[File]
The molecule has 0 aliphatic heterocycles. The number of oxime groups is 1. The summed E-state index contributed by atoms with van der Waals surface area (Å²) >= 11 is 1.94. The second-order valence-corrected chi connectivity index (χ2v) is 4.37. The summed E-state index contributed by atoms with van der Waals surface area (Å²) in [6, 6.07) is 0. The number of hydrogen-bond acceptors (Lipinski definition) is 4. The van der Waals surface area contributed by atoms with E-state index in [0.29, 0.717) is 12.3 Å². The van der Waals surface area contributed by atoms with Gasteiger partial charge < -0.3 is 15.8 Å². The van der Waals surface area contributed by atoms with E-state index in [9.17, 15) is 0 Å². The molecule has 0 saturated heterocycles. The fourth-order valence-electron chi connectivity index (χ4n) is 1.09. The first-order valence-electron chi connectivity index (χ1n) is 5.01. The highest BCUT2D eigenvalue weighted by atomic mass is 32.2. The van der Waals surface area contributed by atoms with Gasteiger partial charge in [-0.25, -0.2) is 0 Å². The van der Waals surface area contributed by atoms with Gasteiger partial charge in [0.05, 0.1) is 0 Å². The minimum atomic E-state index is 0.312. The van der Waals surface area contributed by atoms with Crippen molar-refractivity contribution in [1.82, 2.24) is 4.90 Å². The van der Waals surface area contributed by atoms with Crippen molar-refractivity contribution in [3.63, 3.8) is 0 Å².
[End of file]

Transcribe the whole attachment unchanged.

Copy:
The molecule has 0 aliphatic heterocycles. The number of oxime groups is 1. The summed E-state index contributed by atoms with van der Waals surface area (Å²) >= 11 is 1.94. The second-order valence-corrected chi connectivity index (χ2v) is 4.37. The summed E-state index contributed by atoms with van der Waals surface area (Å²) in [6, 6.07) is 0. The number of hydrogen-bond acceptors (Lipinski definition) is 4. The van der Waals surface area contributed by atoms with E-state index in [0.29, 0.717) is 12.3 Å². The van der Waals surface area contributed by atoms with Gasteiger partial charge < -0.3 is 15.8 Å². The van der Waals surface area contributed by atoms with E-state index in [9.17, 15) is 0 Å². The molecule has 0 saturated heterocycles. The fourth-order valence-electron chi connectivity index (χ4n) is 1.09. The first-order valence-electron chi connectivity index (χ1n) is 5.01. The highest BCUT2D eigenvalue weighted by atomic mass is 32.2. The van der Waals surface area contributed by atoms with Gasteiger partial charge in [-0.25, -0.2) is 0 Å². The van der Waals surface area contributed by atoms with Gasteiger partial charge in [0.05, 0.1) is 0 Å². The minimum atomic E-state index is 0.312. The van der Waals surface area contributed by atoms with Crippen molar-refractivity contribution in [1.82, 2.24) is 4.90 Å². The van der Waals surface area contributed by atoms with Crippen molar-refractivity contribution in [3.63, 3.8) is 0 Å².